Now almost a year and a half after the deeply flawed papers first were published, where do things stand?
As an international collaboration there were both American and Japanese sides to STAP.
In the US, STAP still remains eerily quiet.
There has been no public disclosure as to whether (or if) there was or is an institutional investigation into the possible roles of Vacanti and his trainee Koji Kojima in the fiasco that ultimately led to the retraction of two Nature papers.
In contrast, in Japan there have already been many serious repercussions for the STAP cell authors including Haruko Obokata, who was forced out of RIKEN after she couldn’t reproduce STAP. See a full STAP cell timeline here.
Just recently it was announced that Obokata has been forced to repay the publication fees for the Nature papers. Not a big deal in it of itself, but still just another repercussion for her. The same article quoted an Obokata attorney that her physical condition is a concern.
Overall there has been and continues to be this tension between the reaction to STAP in the US and in Japan.
Well beyond Obokata, many other researchers in Japan have been negatively affected by the fallout from STAP. I don’t think it’s an exaggeration to call it a scientific disaster. In the US, there has been pretty much no apparent fallout. Who knows, it may stay that way.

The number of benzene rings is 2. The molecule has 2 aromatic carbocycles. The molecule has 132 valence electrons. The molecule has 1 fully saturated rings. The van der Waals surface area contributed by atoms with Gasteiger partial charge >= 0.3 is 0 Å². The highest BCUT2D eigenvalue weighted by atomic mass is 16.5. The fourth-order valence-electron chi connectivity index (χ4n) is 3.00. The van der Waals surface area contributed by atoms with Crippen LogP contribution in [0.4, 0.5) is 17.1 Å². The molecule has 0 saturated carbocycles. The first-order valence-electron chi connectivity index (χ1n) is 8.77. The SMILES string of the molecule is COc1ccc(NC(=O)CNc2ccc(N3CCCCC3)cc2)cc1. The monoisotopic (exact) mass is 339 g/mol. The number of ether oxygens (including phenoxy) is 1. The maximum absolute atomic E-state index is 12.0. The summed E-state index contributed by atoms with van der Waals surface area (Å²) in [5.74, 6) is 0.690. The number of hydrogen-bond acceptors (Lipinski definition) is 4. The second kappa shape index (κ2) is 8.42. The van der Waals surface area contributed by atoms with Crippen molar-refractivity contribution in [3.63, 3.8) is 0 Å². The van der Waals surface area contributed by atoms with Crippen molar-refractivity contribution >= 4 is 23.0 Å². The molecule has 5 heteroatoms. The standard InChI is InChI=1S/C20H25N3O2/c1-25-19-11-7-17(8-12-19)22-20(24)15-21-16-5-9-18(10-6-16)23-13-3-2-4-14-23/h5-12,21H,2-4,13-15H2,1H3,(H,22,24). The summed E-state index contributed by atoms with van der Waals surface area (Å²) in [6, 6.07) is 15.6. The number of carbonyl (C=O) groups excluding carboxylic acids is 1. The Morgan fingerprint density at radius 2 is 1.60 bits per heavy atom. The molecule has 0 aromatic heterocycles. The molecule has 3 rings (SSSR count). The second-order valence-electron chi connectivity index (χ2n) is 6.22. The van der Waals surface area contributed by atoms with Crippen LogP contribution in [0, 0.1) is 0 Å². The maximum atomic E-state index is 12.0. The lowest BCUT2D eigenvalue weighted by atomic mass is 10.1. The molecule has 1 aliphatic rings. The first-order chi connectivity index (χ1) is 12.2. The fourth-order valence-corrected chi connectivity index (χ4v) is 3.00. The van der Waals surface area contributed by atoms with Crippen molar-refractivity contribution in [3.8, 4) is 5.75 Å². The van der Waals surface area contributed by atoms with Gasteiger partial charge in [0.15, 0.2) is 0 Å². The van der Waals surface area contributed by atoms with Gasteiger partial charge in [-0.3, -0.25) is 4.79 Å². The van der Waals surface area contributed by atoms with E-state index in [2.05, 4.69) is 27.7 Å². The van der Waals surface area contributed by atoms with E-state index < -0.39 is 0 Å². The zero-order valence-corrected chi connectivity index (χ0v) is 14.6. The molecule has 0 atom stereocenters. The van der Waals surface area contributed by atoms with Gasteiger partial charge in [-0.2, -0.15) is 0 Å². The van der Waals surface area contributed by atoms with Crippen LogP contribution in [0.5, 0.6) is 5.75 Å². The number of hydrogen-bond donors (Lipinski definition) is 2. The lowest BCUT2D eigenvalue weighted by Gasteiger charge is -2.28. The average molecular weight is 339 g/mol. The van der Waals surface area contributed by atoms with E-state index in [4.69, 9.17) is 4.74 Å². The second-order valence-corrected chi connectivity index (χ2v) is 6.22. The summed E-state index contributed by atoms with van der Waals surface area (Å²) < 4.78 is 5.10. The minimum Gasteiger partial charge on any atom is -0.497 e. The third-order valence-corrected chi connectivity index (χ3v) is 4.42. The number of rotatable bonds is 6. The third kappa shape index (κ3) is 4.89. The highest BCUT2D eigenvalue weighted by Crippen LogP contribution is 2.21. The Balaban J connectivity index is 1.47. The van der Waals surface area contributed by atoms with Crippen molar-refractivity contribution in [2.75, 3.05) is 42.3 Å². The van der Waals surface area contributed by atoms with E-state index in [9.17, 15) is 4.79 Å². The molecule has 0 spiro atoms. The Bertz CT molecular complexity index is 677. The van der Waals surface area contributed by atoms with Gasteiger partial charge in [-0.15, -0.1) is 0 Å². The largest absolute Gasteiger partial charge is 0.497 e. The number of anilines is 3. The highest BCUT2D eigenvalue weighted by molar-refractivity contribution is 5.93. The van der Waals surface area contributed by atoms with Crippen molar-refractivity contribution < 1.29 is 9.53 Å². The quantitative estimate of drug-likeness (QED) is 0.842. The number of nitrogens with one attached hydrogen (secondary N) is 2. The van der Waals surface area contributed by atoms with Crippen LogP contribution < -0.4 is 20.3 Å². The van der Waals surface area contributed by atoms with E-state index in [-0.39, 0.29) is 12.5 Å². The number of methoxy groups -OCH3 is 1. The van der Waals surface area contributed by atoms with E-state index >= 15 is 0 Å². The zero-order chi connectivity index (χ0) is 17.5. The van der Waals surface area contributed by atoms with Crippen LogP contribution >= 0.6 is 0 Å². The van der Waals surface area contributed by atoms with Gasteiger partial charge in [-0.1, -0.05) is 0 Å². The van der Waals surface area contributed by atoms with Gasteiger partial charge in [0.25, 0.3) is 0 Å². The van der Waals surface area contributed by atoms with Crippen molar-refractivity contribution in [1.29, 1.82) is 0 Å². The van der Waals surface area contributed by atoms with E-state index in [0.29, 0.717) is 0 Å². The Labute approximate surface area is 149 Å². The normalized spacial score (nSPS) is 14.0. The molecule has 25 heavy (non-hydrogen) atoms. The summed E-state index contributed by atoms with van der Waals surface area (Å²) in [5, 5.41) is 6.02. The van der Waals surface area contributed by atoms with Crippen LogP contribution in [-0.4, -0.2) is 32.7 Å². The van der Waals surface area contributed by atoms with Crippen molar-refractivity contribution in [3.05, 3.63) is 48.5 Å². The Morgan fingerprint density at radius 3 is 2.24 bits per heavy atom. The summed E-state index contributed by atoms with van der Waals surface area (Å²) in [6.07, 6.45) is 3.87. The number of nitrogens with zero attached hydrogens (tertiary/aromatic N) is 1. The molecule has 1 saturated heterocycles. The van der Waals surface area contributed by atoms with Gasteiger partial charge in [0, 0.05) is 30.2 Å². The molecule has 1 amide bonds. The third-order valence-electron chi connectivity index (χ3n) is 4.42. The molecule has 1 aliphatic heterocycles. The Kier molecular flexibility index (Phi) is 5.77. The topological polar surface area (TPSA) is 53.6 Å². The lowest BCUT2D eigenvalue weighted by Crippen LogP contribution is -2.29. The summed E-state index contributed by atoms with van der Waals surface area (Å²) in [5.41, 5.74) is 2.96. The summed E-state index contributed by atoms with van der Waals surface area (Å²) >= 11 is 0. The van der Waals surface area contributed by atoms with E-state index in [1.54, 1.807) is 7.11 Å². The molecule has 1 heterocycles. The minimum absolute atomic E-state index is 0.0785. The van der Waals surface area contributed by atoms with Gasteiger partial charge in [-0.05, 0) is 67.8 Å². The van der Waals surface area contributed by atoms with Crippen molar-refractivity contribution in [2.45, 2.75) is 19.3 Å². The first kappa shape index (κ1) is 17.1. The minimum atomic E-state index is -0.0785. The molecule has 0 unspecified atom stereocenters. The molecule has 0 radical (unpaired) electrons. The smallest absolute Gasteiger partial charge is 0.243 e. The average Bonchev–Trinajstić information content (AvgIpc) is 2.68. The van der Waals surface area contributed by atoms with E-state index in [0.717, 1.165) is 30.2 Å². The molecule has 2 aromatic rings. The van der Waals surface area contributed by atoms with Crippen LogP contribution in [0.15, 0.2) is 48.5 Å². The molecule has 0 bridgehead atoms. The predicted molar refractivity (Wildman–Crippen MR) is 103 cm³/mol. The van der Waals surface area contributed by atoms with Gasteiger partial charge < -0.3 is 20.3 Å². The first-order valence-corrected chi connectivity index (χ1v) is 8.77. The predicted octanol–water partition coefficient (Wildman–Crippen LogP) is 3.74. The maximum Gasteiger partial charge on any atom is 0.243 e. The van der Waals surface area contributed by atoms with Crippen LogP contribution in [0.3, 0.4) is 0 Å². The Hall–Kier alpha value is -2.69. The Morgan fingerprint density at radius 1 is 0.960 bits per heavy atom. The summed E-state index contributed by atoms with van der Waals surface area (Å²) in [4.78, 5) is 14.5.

In the mean time the retracted STAP papers have become in a relatively short period extremely highly cited publications (e.g. 160 citations for one on GoogleScholar). A brief look makes clear that not all those citations are referring to the papers as an example of what can go wrong either. Some are referring to the supposed science as if it was real, which is pretty sad.
We also never really did hear any meaningful discussion of STAP from Nature either. They pretty much sidestepped any responsibility. Hopefully they have brought online a more rigorous manuscript evaluation system like the one used by EMBO.
Brigham and Women’s and Harvard face another stem cell hot potato in the controversy related to the work of cardiac stem cell researcher Piero Anversa. In that case the institution(s) did investigate and Anversa has sued them over how the investigation was handled. To my knowledge that situation remains unresolved.
Could this other situation be a factor in how those two linked institutions view STAP? Again, for all we know there never was an investigation of Vacanti’s or Kojima’s potential roles in STAP.
As more time passes, I don’t think necessarily it means that the STAP issue will go away on this side of the world. Without more information on how the STAP story evolved here in the US, it seems to me that the STAP issue overall cannot have full clarity and the lessons from it are incomplete. More facts and transparency on how that project developed are needed still. Will that ever happen? I don’t know.